Friendsgiving tries to stuff as many crass and painfully unfunny sex jokes into a 95-minute package but it’s obvious this Thanksgiving comedy is undercooked.
Holiday movies with a wacky, dysfunctional ensemble are a staple of the genre. Their level of success largely depends on the characters and the talents of the cast.
Based on its cast, Friendsgiving should be an effortless comedy overflowing with memorable moments and big laughs. Instead, it never manages to come together settling for cheap jokes and raunchy humor that comes off more desperate to be shocking than funny.
Molly (Mailin Akerman, The Final Girls) and Abby (Kat Dennings, Thor: The Dark World) headline as two lifelong friends whose plans to spend a quiet Thanksgiving gets derailed thanks to a slew of unexpected guests.
Molly didn’t necessarily want the company as she was fine hanging with her rebound fling, Jeff (Jack Donnelly), playing dress up. Abby isn’t in such a happy place as she’s miserable after breaking up with her girlfriend.
To further ruin her Thanksgiving, Abby’s family keeps calling to remind her of why she opted against going home for the holidays. And with an aunt reminiscing about a sexual encounter with her uncle on the road over dinner it’s easy to see why Abby would prefer to be anywhere else.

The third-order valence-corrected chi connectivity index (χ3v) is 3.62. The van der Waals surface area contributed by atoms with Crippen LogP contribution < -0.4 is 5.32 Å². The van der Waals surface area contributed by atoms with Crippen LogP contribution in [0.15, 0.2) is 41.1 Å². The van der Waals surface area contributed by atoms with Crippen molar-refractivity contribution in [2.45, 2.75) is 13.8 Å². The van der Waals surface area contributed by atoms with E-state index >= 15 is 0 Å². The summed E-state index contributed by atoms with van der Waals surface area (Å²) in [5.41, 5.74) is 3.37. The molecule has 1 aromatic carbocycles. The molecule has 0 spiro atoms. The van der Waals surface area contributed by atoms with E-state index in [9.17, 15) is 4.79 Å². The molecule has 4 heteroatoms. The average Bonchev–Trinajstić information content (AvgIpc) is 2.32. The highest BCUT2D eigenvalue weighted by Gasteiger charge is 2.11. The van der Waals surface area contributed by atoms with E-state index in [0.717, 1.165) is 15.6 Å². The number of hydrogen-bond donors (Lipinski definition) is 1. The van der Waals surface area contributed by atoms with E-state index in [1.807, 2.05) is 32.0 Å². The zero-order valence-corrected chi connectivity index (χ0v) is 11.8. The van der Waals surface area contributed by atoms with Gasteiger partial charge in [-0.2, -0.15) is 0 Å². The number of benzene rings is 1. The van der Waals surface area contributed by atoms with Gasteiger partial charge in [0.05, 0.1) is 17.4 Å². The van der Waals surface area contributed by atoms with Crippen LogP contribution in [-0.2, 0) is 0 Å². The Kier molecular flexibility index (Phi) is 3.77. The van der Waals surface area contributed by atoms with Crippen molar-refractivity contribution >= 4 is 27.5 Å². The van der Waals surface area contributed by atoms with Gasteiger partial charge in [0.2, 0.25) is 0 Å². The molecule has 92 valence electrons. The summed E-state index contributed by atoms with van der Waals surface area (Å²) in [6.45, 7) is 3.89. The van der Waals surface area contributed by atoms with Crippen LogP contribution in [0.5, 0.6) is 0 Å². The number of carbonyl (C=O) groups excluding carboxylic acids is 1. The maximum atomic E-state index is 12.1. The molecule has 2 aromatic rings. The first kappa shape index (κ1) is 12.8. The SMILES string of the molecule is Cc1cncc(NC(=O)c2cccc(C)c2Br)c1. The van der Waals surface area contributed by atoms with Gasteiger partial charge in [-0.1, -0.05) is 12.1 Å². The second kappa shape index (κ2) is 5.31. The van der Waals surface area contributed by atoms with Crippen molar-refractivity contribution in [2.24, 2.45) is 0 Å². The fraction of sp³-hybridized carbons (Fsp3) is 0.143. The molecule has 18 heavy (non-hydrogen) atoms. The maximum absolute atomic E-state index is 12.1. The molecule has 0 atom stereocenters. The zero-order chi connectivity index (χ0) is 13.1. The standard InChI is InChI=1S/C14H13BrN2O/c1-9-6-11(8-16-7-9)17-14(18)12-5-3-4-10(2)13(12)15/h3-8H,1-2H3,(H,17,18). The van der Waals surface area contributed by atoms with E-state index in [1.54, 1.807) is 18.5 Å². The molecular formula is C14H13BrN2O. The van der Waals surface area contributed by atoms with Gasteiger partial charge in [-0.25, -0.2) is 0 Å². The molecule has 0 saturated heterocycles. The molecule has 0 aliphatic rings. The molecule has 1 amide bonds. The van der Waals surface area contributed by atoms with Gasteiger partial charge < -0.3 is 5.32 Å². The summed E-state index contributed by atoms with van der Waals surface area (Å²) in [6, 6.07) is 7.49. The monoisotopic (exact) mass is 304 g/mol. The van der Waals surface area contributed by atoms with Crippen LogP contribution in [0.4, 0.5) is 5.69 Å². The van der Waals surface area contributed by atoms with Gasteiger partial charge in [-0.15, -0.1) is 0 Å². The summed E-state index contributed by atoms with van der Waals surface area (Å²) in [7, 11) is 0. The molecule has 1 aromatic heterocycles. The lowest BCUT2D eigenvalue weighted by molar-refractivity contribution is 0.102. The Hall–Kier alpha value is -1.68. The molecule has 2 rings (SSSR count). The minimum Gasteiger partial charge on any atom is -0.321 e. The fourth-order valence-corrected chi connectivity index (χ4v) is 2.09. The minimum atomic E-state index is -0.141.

The cascade of guests including pal Lauren (Aisha Tyler), Molly’s drunken mother (Jane Seymour) and her ex (Ryan Hansen) don’t make things any easier. While happily married, Lauren is thrilled about the opportunity to indulge in some drugs while her husband (Deon Cole) chaperones the kids.
Director/Screenwriter Nicol Paone abandons any pretense of subtlety almost immediately firing off a salvo of jokes that aim low and still misses the mark.
The characters have the potential to be entertaining, but Paone makes them one note caricatures like Christine Taylor’s Brianne who can’t talk thanks to a recent round of Botox.
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Character depth isn’t essential in comedies but it helps prevent the the supporting players in ensembles from being obnoxious. It also doesn’t help that Paone’s preferred style of storytelling is “aren’t these wacky characters interacting with each other so funny?” Only thing is, it’s not. At all.
This leaves the cast flailing in a futile effort to make their characters connect. Chemistry is also questionable as this crew doesn’t seem like they’d be friends let alone spend a holiday together.
Thanksgiving hasn’t been mined as thoroughly as Christmas films so there’s less competition to get in the annual viewing tradition list. Friendsgiving had a chance to be more than a slog of uninspired jokes and sight gags, but it should be banished to the teen table since it’s the audience that would most likely enjoy it.
Rating: 2 out of 10
Photo Credit: Saban Films